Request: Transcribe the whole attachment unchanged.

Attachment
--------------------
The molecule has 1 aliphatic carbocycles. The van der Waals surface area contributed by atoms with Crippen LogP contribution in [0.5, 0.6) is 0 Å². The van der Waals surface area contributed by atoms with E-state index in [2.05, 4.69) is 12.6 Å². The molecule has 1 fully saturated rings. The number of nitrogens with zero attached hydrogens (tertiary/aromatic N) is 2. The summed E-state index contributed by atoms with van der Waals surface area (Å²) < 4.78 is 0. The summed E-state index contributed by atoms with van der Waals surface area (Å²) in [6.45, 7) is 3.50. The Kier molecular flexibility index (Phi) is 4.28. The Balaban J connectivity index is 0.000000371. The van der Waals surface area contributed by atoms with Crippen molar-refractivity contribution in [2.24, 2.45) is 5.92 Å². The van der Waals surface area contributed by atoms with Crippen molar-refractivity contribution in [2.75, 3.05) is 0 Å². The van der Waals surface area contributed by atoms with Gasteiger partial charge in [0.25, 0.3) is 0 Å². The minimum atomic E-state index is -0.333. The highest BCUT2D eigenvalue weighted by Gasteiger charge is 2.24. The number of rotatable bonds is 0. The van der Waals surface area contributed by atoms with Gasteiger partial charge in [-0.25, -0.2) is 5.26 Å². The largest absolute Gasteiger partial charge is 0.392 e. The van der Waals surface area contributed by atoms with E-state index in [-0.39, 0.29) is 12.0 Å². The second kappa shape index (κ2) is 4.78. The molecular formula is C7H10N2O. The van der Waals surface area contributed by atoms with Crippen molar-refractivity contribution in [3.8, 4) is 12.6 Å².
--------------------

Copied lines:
The molecule has 1 aliphatic carbocycles. The van der Waals surface area contributed by atoms with Crippen LogP contribution in [0.5, 0.6) is 0 Å². The van der Waals surface area contributed by atoms with E-state index in [2.05, 4.69) is 12.6 Å². The molecule has 1 fully saturated rings. The number of nitrogens with zero attached hydrogens (tertiary/aromatic N) is 2. The summed E-state index contributed by atoms with van der Waals surface area (Å²) < 4.78 is 0. The summed E-state index contributed by atoms with van der Waals surface area (Å²) in [6.45, 7) is 3.50. The Kier molecular flexibility index (Phi) is 4.28. The Balaban J connectivity index is 0.000000371. The van der Waals surface area contributed by atoms with Crippen molar-refractivity contribution in [2.24, 2.45) is 5.92 Å². The van der Waals surface area contributed by atoms with Crippen molar-refractivity contribution in [2.75, 3.05) is 0 Å². The van der Waals surface area contributed by atoms with Gasteiger partial charge in [0.25, 0.3) is 0 Å². The minimum atomic E-state index is -0.333. The highest BCUT2D eigenvalue weighted by Gasteiger charge is 2.24. The number of rotatable bonds is 0. The van der Waals surface area contributed by atoms with Gasteiger partial charge in [-0.25, -0.2) is 5.26 Å². The largest absolute Gasteiger partial charge is 0.392 e. The van der Waals surface area contributed by atoms with E-state index in [-0.39, 0.29) is 12.0 Å². The second kappa shape index (κ2) is 4.78. The molecular formula is C7H10N2O. The van der Waals surface area contributed by atoms with Crippen molar-refractivity contribution in [3.8, 4) is 12.6 Å².